We conceived Samsara as a guided meditation based on the themes of birth, death and rebirth.
Samsara reunites filmmakers Ron Fricke and Mark Magidson, whose award winning films Baraka (1992) and Chronos (1985) brought a new visual artistry to theaters. “Samsara” is a Sanskrit word that means “the ever turning wheel of life” and it serves as the point of departure for the filmmakers on their search for the elusive current of interconnections that runs through our lives.
Filmed over a period of 5 years in 25 countries and photographed entirely on 70mm film, Samsara transports us to sacred grounds, disaster zones, industrial complexes and natural wonders of our world. By dispensing with dialogue and descriptive text, Samsara subverts our expectations of a traditional documentary or travelogue. It encourages us to make our own interpretations, inspired by mesmerizing images of unprecedented clarity and transcendent music that juxtaposes the ancient with the modern. Expanding on the themes explored in Baraka and Chronos, Samsara shows how our life cycle mirrors the rhythm of the planet.
Anthem sat down with Fricke and Magidson to discuss the genesis of their latest project, why it’s becoming increasingly difficult to gain access to certain locations (from the mundane to the miraculous), and what they hope viewers will take away from watching the film.
Samsara is now playing in select theaters.
Let’s start with the basics. Where did you two meet and how did this collaboration begin?
Mark Magidson: We met through a mutual friend back in the early 80’s, so it’s been nearly 30 years. My god. [Laughs]
Ron Fricke: It’s funny how time flies.
Mark: Ron wanted to make an IMAX film and he was building a camera. It was the first of the three cameras we used. So we got together and that particular film turned out to be Chronos, which was finished in 1985. And then we wanted to do a longer film with Baraka. IMAX features in those days were like 30 or 40 minutes in length. It was a different model than the stuff you see in IMAX these days. They were in museums and they had educational content. We wanted to approach a longer format and that became Baraka in 1992.
Ron: Mark is an inventor and an artist. We’re just in total sync in terms of what we want accomplish. It’s a good match.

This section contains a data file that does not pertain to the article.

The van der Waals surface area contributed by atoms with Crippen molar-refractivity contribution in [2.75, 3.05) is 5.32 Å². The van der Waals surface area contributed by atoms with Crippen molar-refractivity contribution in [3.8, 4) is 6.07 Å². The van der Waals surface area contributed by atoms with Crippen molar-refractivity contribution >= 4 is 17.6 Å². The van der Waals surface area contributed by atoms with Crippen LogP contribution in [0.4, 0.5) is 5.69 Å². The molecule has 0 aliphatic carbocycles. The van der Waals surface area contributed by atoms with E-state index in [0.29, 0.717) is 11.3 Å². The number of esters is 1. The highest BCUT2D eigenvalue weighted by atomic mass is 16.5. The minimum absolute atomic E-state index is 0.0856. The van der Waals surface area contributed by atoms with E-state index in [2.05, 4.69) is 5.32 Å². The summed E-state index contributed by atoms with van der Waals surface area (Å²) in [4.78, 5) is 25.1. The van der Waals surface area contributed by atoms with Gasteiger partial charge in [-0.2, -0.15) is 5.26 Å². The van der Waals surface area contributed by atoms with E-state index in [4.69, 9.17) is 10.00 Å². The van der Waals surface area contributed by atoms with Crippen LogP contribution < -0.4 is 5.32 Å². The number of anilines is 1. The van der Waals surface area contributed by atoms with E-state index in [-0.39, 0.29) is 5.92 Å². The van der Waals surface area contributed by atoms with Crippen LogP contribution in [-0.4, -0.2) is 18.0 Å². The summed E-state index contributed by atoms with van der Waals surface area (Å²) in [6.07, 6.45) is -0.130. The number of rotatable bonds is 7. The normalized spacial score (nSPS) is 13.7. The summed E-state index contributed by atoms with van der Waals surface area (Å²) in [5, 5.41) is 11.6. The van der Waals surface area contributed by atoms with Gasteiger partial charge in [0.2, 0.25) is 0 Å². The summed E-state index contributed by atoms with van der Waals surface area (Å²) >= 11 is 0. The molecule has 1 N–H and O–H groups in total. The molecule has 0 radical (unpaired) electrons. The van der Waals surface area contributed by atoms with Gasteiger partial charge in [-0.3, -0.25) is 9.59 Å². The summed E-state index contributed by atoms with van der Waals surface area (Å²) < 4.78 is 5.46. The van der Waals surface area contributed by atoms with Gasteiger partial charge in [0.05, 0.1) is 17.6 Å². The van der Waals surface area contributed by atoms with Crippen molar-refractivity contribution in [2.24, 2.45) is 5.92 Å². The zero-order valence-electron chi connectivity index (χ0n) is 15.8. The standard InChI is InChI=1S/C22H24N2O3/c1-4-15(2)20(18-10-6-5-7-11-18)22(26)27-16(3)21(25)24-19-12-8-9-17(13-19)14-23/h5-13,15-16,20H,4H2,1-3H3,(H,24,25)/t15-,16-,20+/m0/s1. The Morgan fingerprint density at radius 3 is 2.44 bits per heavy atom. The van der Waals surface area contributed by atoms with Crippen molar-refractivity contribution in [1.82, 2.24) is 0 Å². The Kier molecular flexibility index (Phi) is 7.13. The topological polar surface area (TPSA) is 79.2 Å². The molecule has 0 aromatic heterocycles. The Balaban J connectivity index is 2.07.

How are the duties divided up? Are you more of the techy guy, Ron?
Ron: We both do a little bit of everything.
Mark: Ron is very creatively involved in the projects.
You must get so exhausted by the end of each film. These are huge undertakings that take years and years of patience and perseverance.
Ron: There was a big break between Samsara and Baraka. It does take a big chunk of your life. Baraka was a 3-year project. Chronos probably took 2 years and Samsara took 5 years. You have to find space in your life to work out everything else that you feel like you need to work out. If you want to have a personal life at all with family or whatever… [Laughs]
Could you walk us through the pre-production stage? What sort of conversations did you share?
Ron: We explore themes.
Mark: We conceived Samsara as a guided meditation based on the themes of birth, death and rebirth. We knew we had the mandala sand-painting to open and close the film. We create it and destroy it at the end, so that was a real guide for structuring the content. The film is really about the flow and the interconnectedness of things. We were really only able to see that come together in the edit. We edited the film without music or sound. We made little blocks of content and let the images guide everything.
For something like the mandala sand-painting, were you able to do multiple takes if it didn’t come out looking the way you wanted it to?
Ron: It really depends. In some cases you only get one shot at it, especially on the time lapse stuff where your running the camera all night long and you end up with 15 seconds of footage. That kind of footage is really valuable and hard to come by. You get 1 shot at that or maybe 2. With portraits, you can get a couple of takes, but we’re not out there shooting everything in sight. It’s very focused.
How difficult was it to gain access to some of these locations?
Ron: A lot of things in this film were harder than Baraka—
Mark: Everything was difficult.
Ron: [Laughs] The world is changing. It’s harder to get access to factories and such compared to when we made Baraka 20 years ago. People are just more sensitive or more concerned about how they might appear.
Mark: Getting government access takes a long time. We worked on the Mecca sequence for a year before we actually got the go ahead. We got there and it almost fell apart on us. There are a lot of things that are tenuous, but hopefully you can pull it off. We’ve been doing this for a while now. We have a lot of experience and things usually work out.
Ron: In the U.S., no one wanted to give us access to anything. We couldn’t even go into people’s kitchens. None of these food factories would let us in. We were able to get into the factories in Asia and they were proud to show us how their operations worked. It’s tough.